His excellence at long range shooting means he also attracts presses from the opposition in order to not allow him to get the shot off. This means that if he can either get away from the pressing player or shift the ball quickly in order to eliminate the pressing players, chances can be created.
Another key feature of Suleymanov’s game is his ability to draw a foul. Suleymanov has been fouled 1.99 times per game this season, which when compared to other wingers in the Russian Premier League such as Nikola Vlašić, is higher. Most of Suleymanov’s averages are boosted by the lack of minutes he plays, as he often comes off the bench for Krasnodar, however, his stats are still impressive.
Another massive strength of Suleymanov’s play is his ability in transition, thanks to his excellent acceleration and dribbling skills.
Suleymanov has a decent understanding of defensive positioning, and on occasions late in games has helped his side with wide overloads. However, his main focus in these situations is maintaining a good position with which to transition from. For example below, we can see he covers the pressing full back, which leads to a two against one where Suleymanov prevents the cross from entering the box.
Below we can see an example of his ability in transition. Suleymanov is in a good defensive position, helping to defend the wide area while Krasnodar play a narrow back four. Upon Krasnodar winning the ball, Suleymanov can drive into space quickly and launch counter attacks for Krasnodar. He is extremely aggressive on the ball, and so any space which the opposition concedes, Suleymanov is likely to drive into and look to beat a player, which is evidenced by his 2.92 progressive runs per game.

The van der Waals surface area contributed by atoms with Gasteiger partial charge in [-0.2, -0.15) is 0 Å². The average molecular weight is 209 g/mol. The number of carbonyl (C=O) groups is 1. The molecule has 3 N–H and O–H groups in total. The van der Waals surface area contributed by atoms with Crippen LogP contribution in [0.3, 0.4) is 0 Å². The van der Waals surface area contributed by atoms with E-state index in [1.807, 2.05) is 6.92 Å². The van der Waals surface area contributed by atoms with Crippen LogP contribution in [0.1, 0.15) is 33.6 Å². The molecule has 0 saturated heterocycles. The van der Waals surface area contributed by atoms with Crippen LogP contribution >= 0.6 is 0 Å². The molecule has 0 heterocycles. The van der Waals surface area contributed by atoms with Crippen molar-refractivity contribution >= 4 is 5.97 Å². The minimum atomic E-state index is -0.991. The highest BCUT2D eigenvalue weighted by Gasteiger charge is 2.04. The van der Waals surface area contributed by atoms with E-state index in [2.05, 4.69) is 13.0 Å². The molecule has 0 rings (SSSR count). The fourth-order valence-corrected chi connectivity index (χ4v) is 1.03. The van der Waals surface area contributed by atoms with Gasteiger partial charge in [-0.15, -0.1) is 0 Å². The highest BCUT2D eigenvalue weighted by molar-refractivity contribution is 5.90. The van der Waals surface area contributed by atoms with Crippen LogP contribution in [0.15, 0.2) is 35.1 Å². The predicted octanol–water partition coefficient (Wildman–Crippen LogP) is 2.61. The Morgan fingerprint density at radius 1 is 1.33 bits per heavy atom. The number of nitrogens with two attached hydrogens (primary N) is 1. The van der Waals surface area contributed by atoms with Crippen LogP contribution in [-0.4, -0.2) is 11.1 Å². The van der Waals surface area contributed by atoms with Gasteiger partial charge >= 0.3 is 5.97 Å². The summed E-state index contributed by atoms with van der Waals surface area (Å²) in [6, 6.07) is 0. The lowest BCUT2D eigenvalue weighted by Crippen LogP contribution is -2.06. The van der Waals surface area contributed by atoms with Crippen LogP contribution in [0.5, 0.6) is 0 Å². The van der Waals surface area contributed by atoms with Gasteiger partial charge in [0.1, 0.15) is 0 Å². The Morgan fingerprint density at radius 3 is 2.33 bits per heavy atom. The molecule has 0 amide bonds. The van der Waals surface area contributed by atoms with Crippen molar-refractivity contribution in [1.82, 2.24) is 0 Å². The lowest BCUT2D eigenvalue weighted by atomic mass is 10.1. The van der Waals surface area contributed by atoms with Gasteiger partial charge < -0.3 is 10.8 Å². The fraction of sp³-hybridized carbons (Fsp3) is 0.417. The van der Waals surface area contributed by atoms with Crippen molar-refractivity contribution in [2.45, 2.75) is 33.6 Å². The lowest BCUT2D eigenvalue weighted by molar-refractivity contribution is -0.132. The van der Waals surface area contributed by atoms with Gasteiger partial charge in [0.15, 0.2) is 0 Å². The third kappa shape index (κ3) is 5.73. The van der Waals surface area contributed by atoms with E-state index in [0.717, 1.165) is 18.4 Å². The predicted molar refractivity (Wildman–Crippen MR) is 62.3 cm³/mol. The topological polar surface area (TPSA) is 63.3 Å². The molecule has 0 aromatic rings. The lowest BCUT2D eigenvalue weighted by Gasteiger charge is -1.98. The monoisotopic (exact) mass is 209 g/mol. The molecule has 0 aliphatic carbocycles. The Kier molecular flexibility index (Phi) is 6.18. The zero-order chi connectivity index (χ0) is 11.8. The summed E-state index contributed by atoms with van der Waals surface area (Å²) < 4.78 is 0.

Area for improvement
For a player with the qualities mentioned, you would expect him to be somewhat of a creative player. Suleymanov has however only registered three assists in all competitions this season, which could be identified as a weakness in his game, although his style of play doesn’t lend itself to assists too much. He has three second assists as well as three actual assists and his xA value of 6.35 suggests he should have registered more assists, so why is his assists tally so low?
Firstly, I would suggest that his lack of minutes played this season will have impacted his assists total, as often when he comes on he creates an opportunity for himself and scores it, and so next season with more game time, I would expect his assists total to increase.
His positioning is something which I feel is a key factor in his lack of assists this season, in that because of Krasnodar‘s crossing style of play, Suleymanov is often used a space creator for the full back.
In the example below, we can see Suleymanov moving centrally with a man on his back, which creates space for the full-back to drive into. Suleymanov thrives with players at his back, as his quick change of direction allows him to move past players or to draw a foul.
In this example below also, we can see Suleymanov again with his back to goal in a central area, dragging the opposition full-back into a central area and creating space for the full-back to deliver a cross. Suleymanov is unable to turn on this occasion as he is fouled from behind.
Shapi Suleymanov has already proved himself a vital player for Krasnodar and is becoming famed as a big moment player for the side. He will be looking to push on further with more game time this coming season and should his impressive form continue, I would not be shocked to see him earn a move to one of Europe’s top five leagues, where any high pressing, energetic side would be happy to have him.
As such I feel a move to Germany could be a good option to him should the opportunity arise next year, as his game’s emphasis on transitions and speed would fit in well in Germany. It will no doubt be interesting to see how he deals with more game time for Krasnodar this season.
If you love tactical analysis, then you’ll love the digital magazines from totalfootballanalysis.com – a guaranteed 100+ pages of pure tactical analysis covering topics from the Premier League, Serie A, La Liga, Bundesliga and many, many more. Buy your copy of the May issue for just ₤4.99 here, or even better sign up for a ₤50 annual membership (12 monthly issues plus the annual review) right here.